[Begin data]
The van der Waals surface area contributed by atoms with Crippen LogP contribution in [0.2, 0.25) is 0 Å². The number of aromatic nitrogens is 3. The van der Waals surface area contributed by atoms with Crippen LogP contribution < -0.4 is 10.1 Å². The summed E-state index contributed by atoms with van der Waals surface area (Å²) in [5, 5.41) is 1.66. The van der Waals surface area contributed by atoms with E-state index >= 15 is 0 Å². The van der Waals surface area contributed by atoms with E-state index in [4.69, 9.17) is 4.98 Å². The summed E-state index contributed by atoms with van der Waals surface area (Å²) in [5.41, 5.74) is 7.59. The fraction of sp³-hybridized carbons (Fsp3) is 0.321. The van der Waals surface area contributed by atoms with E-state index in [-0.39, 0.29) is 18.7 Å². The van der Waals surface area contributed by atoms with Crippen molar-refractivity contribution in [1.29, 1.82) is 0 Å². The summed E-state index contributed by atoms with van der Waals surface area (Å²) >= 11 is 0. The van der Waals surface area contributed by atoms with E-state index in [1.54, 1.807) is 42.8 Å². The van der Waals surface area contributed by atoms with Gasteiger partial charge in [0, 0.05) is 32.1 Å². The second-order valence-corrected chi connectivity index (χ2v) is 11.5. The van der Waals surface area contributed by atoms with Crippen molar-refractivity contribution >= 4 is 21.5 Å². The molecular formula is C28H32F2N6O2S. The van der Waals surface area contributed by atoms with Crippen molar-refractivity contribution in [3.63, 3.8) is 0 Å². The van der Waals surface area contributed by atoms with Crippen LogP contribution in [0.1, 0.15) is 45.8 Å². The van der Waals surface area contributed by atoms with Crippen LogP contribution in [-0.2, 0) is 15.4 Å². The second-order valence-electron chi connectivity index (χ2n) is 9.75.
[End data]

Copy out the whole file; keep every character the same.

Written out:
The van der Waals surface area contributed by atoms with Crippen LogP contribution in [0.2, 0.25) is 0 Å². The number of aromatic nitrogens is 3. The van der Waals surface area contributed by atoms with Crippen LogP contribution < -0.4 is 10.1 Å². The summed E-state index contributed by atoms with van der Waals surface area (Å²) in [5, 5.41) is 1.66. The van der Waals surface area contributed by atoms with E-state index >= 15 is 0 Å². The van der Waals surface area contributed by atoms with E-state index in [4.69, 9.17) is 4.98 Å². The summed E-state index contributed by atoms with van der Waals surface area (Å²) in [5.41, 5.74) is 7.59. The fraction of sp³-hybridized carbons (Fsp3) is 0.321. The van der Waals surface area contributed by atoms with E-state index in [-0.39, 0.29) is 18.7 Å². The van der Waals surface area contributed by atoms with Crippen molar-refractivity contribution in [1.29, 1.82) is 0 Å². The summed E-state index contributed by atoms with van der Waals surface area (Å²) >= 11 is 0. The van der Waals surface area contributed by atoms with E-state index in [1.54, 1.807) is 42.8 Å². The van der Waals surface area contributed by atoms with Gasteiger partial charge in [0, 0.05) is 32.1 Å². The second-order valence-corrected chi connectivity index (χ2v) is 11.5. The van der Waals surface area contributed by atoms with Crippen molar-refractivity contribution >= 4 is 21.5 Å². The molecular formula is C28H32F2N6O2S. The van der Waals surface area contributed by atoms with Crippen molar-refractivity contribution in [3.63, 3.8) is 0 Å². The van der Waals surface area contributed by atoms with Crippen LogP contribution in [0.1, 0.15) is 45.8 Å². The van der Waals surface area contributed by atoms with Crippen LogP contribution in [-0.2, 0) is 15.4 Å². The second-order valence-electron chi connectivity index (χ2n) is 9.75.